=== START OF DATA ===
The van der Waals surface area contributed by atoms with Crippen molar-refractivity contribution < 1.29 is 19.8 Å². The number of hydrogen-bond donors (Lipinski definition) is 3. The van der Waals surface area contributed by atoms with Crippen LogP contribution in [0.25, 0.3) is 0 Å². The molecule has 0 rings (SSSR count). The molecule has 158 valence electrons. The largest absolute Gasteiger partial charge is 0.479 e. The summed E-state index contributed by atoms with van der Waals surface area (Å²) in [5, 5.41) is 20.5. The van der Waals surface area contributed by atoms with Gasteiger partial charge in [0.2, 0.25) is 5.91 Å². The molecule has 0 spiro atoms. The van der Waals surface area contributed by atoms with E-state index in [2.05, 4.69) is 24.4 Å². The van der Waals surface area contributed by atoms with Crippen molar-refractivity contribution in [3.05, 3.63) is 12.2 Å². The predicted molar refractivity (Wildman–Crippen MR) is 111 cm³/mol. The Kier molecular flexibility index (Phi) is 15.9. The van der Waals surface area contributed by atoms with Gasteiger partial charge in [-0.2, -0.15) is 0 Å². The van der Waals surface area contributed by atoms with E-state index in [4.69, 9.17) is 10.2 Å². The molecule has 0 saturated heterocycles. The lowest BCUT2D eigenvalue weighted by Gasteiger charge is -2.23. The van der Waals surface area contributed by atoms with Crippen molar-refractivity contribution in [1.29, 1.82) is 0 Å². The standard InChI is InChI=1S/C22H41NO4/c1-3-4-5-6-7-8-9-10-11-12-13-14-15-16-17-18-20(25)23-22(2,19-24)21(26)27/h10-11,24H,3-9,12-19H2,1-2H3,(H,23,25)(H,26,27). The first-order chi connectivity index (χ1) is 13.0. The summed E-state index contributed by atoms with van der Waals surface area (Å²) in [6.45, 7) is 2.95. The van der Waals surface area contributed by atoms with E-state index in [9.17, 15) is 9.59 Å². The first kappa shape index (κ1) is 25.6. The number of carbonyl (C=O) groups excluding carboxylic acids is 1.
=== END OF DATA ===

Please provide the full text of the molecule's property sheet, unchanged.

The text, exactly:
The van der Waals surface area contributed by atoms with Crippen molar-refractivity contribution < 1.29 is 19.8 Å². The number of hydrogen-bond donors (Lipinski definition) is 3. The van der Waals surface area contributed by atoms with Crippen LogP contribution in [0.25, 0.3) is 0 Å². The molecule has 0 rings (SSSR count). The molecule has 158 valence electrons. The largest absolute Gasteiger partial charge is 0.479 e. The summed E-state index contributed by atoms with van der Waals surface area (Å²) in [5, 5.41) is 20.5. The van der Waals surface area contributed by atoms with Gasteiger partial charge in [0.2, 0.25) is 5.91 Å². The molecule has 0 spiro atoms. The van der Waals surface area contributed by atoms with E-state index in [2.05, 4.69) is 24.4 Å². The van der Waals surface area contributed by atoms with Crippen molar-refractivity contribution in [3.05, 3.63) is 12.2 Å². The predicted molar refractivity (Wildman–Crippen MR) is 111 cm³/mol. The Kier molecular flexibility index (Phi) is 15.9. The van der Waals surface area contributed by atoms with Gasteiger partial charge in [-0.2, -0.15) is 0 Å². The van der Waals surface area contributed by atoms with E-state index in [4.69, 9.17) is 10.2 Å². The molecule has 0 saturated heterocycles. The lowest BCUT2D eigenvalue weighted by Gasteiger charge is -2.23. The van der Waals surface area contributed by atoms with Crippen molar-refractivity contribution in [1.29, 1.82) is 0 Å². The standard InChI is InChI=1S/C22H41NO4/c1-3-4-5-6-7-8-9-10-11-12-13-14-15-16-17-18-20(25)23-22(2,19-24)21(26)27/h10-11,24H,3-9,12-19H2,1-2H3,(H,23,25)(H,26,27). The first-order chi connectivity index (χ1) is 13.0. The summed E-state index contributed by atoms with van der Waals surface area (Å²) in [6.45, 7) is 2.95. The van der Waals surface area contributed by atoms with E-state index in [9.17, 15) is 9.59 Å². The first kappa shape index (κ1) is 25.6. The number of carbonyl (C=O) groups excluding carboxylic acids is 1.